The Arab Spring represents a huge opportunity for EITI

The Arab Spring – now turned summer – represents an enormous opportunity for EITI and transparency more generally across the region. In Egypt and Tunisia, where I spent much of the first half of the year, calls for an end to corruption led the slogans chanted by peaceful protesters against the regimes of Zainuddine Ben Ali and Hosni Mubarak. In Libya, you can hardly pass half an hour without people telling you they live in the richest country but are the poorest people. It is just as live an issue in other countries, such as Syria and Bahrain, where protests are still ongoing. From being a topic of refined policy debate, the issues EITI represents have taken the Arab street by storm and are still forefront among people's concerns.


Traditionally, the Middle East has been seen, rightly, as a tough nut to crack among transparency activists. While close to two thirds of the world's hydrocarbons reserves are locked up in a few countries around the Gulf, secrecy is deeply institutionalised in most of those countries. But that's a picture the Arab Spring could blur at the edges in two important ways.

First, Egypt presents an interesting case because although natural resources are not a high proportion of GDP or exports, they still represent an important part of the country's political economy. The same is true of Tunisia, Syria, Sudan, Yemen, Morocco and could even be true of Lebanon in the near future, depending on the size of gas reserves now in early stage exploration.

In Egypt, interest in transparency issues has risen not just among civil society activists but within the oil industry itself. Officials in the Ministry of Oil and managers in private companies see instruments like EITI as helping to establish a set of rules for the new era their countries are now entering, and perhaps also to help take the sting out of an industry which has become intensely politicised because of Egypt's gas sales to Israel. Two leading candidates for the presidential elections, Amr Moussa and Mohammed El Baradei, are both confirmed internationalists by career, and likely to be well disposed to EITI.

Second, there's the peer group and ripple effect factor. Certainly, economists and political scientists can tease out all the differences and specificities between the different Arab countries. Bahrain's GDP per capita is nearly twenty times Yemen's. A Bahraini woman is twice as likely to be working as her Syrian friend, and the Syrian, in turn, is twice as likely to be literate as her Yemeni friend. But if those “objective” differences didn't matter when the protests spread from one country to another, or to the protesters when they risked death to bare their chests, literally, to machine guns, they are unlikely to matter if and when the revolutions allow people to think about determining their futures according to their own dreams and aspirations.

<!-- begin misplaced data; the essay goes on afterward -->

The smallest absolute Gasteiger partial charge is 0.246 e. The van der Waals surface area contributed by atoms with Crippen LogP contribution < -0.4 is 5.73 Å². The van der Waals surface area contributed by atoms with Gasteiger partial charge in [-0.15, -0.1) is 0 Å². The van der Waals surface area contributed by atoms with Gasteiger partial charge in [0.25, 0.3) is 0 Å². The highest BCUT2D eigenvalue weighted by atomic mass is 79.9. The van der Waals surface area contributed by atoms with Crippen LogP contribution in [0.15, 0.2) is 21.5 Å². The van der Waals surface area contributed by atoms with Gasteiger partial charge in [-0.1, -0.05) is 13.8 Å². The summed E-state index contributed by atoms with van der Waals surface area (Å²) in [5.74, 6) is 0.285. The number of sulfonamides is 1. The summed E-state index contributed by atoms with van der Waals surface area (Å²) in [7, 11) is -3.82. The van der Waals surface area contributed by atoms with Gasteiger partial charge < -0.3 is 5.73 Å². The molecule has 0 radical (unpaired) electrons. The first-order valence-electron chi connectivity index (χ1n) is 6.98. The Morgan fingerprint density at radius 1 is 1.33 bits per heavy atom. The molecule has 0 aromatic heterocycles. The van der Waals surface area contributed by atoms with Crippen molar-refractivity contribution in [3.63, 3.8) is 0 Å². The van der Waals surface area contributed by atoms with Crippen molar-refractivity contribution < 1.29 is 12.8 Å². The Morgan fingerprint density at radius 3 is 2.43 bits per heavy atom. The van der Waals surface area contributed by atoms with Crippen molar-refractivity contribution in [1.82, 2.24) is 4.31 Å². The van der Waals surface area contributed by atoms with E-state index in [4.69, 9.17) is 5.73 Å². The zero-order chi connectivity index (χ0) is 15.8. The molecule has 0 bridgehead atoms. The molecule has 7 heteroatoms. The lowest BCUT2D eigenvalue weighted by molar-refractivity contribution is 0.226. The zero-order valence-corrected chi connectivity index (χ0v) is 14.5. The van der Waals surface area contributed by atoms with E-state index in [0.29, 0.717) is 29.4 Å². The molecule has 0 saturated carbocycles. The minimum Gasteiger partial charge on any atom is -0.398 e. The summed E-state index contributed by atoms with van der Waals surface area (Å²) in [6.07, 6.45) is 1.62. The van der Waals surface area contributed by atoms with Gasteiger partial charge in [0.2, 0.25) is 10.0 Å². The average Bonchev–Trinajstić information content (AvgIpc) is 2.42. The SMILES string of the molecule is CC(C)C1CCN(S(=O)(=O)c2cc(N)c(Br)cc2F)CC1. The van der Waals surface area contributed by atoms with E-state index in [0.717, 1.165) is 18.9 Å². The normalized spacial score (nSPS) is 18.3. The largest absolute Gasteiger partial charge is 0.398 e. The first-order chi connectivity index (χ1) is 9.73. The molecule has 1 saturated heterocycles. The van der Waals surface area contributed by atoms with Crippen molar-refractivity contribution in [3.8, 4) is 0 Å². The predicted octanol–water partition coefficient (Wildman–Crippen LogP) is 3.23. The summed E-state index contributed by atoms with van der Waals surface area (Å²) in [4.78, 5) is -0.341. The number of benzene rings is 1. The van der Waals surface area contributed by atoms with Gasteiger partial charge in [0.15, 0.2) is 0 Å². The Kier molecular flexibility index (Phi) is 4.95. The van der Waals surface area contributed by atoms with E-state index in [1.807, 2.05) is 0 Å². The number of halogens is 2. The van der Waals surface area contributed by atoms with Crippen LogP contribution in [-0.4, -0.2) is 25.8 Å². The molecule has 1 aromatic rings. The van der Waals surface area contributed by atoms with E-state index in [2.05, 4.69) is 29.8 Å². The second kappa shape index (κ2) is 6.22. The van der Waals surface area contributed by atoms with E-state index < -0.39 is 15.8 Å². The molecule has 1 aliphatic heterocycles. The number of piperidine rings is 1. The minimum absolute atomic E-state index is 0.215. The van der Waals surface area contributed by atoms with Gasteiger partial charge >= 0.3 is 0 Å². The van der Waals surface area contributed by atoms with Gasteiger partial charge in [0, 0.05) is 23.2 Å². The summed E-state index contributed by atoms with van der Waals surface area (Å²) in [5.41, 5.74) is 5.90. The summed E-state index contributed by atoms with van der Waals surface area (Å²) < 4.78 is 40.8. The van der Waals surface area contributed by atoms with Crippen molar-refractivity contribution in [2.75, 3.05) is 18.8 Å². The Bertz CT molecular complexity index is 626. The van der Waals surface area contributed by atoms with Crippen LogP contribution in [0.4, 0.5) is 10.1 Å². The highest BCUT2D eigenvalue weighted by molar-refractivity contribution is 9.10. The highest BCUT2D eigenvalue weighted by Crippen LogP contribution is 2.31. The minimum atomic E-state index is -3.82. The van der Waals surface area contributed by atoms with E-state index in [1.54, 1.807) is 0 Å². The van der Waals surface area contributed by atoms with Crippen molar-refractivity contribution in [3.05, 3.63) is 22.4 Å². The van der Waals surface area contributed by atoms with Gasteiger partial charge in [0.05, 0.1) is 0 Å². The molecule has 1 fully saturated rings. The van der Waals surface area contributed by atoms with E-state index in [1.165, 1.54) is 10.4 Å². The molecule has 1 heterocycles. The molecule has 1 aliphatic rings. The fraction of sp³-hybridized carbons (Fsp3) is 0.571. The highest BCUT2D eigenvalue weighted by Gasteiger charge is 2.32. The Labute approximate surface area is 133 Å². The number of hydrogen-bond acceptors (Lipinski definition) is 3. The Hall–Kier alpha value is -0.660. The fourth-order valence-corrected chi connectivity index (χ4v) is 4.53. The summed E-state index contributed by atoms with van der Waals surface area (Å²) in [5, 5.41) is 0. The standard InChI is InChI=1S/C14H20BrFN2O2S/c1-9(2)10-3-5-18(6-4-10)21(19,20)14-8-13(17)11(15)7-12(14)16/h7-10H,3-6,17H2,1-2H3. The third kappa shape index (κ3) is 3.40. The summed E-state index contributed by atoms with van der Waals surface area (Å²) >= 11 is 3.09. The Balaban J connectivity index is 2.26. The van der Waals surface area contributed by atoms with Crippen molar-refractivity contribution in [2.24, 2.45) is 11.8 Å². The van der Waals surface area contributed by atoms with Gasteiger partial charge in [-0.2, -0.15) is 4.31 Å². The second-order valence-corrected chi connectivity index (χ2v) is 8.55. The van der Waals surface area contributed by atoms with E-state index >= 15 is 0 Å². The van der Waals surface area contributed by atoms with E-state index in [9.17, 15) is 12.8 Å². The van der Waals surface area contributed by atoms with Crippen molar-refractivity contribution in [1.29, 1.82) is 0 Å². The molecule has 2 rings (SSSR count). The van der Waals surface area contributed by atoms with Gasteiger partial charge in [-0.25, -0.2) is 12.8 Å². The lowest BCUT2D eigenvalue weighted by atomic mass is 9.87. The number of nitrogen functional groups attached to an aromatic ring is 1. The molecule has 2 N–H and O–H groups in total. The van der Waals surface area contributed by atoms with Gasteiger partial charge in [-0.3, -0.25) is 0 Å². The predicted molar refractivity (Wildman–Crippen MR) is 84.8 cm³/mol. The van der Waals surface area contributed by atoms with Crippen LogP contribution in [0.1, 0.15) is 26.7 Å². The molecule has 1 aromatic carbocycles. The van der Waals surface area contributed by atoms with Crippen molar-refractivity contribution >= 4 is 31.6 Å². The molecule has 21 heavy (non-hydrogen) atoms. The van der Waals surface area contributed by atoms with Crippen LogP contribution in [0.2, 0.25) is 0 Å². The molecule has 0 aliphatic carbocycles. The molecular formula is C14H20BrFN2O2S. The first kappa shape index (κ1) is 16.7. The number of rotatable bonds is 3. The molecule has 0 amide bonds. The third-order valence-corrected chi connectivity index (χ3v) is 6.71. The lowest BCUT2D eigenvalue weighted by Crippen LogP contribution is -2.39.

What's more, this passion of the street is echoed in interest by the new decision makers. Senior managers at Agoco, the Libyan state oil company based in Benghazi, quickly announced their support for rebels and were keen when I met them to stress the importance they attached to good governance. There is a real hunger to rejoin the international community in the fullest sense, not just in form, state treaties and geopolitical alliances and so on, but substance, global norms and best practise. If the revolutions have been about “karama”, dignity or honour, which ordinary people felt they had lost in their relationship with autocratic regimes, that karama also applies to the way they and their countries are seen in the world. So many Tunisians, Egyptians and others say they just want to be able to hold their heads up when meeting foreigners. Although we might use more technical parlance, it is clear that good governance is at the heart of the revolutionaries' world view.

Transparency could go viral in the Arab World

Even in the Gulf there are chinks which could let in the light. In Saudi Arabia, for example, the number of male citizens who hold share portfolios on the local stock market is higher than in the United States. Petrochemicals – dependent on Saudi Aramco for feedstock – vie with the banking sector as the largest traded sector on the Riyadh exchange. Shareholder rights, in other words, represent a powerful constituency for transparency if only we can figure out how to reach them, all the more promising for being apolitical in the broader sense, and therefore less threatening to the powers that be.

If Egypt and a post-Gaddafi Libya, say, were to join Iraq and Yemen in implementing EITI, we could reach critical mass. Transparency could go viral in the Arab World.

Photo from Wikimedia CommonsCC-BY-SA-3.0.

Johnny West runs the OpenOil consultancy and advises the United Nations Development Program on EITI in Iraq, and governance in the oil industry in the Middle East. His book “Karama! Travels through the Arab Spring” was published in the UK last week. Learn more at